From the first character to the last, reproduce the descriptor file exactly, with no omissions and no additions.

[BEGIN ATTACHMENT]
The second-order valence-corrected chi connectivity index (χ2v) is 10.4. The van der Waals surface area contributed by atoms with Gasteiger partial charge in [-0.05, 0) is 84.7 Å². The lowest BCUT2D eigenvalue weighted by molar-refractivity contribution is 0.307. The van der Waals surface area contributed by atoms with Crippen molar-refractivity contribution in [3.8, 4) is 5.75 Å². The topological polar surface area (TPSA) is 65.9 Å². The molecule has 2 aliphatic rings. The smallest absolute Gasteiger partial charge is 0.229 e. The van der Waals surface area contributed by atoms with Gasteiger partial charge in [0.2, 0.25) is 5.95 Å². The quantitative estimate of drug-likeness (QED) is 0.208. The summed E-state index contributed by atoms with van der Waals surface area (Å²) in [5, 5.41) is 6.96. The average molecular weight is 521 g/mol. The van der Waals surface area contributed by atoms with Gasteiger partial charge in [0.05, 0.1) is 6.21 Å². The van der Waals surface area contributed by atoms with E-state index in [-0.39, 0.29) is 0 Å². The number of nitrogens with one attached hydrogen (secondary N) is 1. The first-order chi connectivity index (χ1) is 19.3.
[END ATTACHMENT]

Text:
The second-order valence-corrected chi connectivity index (χ2v) is 10.4. The van der Waals surface area contributed by atoms with Gasteiger partial charge in [-0.05, 0) is 84.7 Å². The lowest BCUT2D eigenvalue weighted by molar-refractivity contribution is 0.307. The van der Waals surface area contributed by atoms with Crippen molar-refractivity contribution in [3.8, 4) is 5.75 Å². The topological polar surface area (TPSA) is 65.9 Å². The molecule has 2 aliphatic rings. The smallest absolute Gasteiger partial charge is 0.229 e. The van der Waals surface area contributed by atoms with Gasteiger partial charge in [0.2, 0.25) is 5.95 Å². The quantitative estimate of drug-likeness (QED) is 0.208. The summed E-state index contributed by atoms with van der Waals surface area (Å²) in [5, 5.41) is 6.96. The average molecular weight is 521 g/mol. The van der Waals surface area contributed by atoms with Gasteiger partial charge in [0.05, 0.1) is 6.21 Å². The van der Waals surface area contributed by atoms with E-state index in [-0.39, 0.29) is 0 Å². The number of nitrogens with one attached hydrogen (secondary N) is 1. The first-order chi connectivity index (χ1) is 19.3.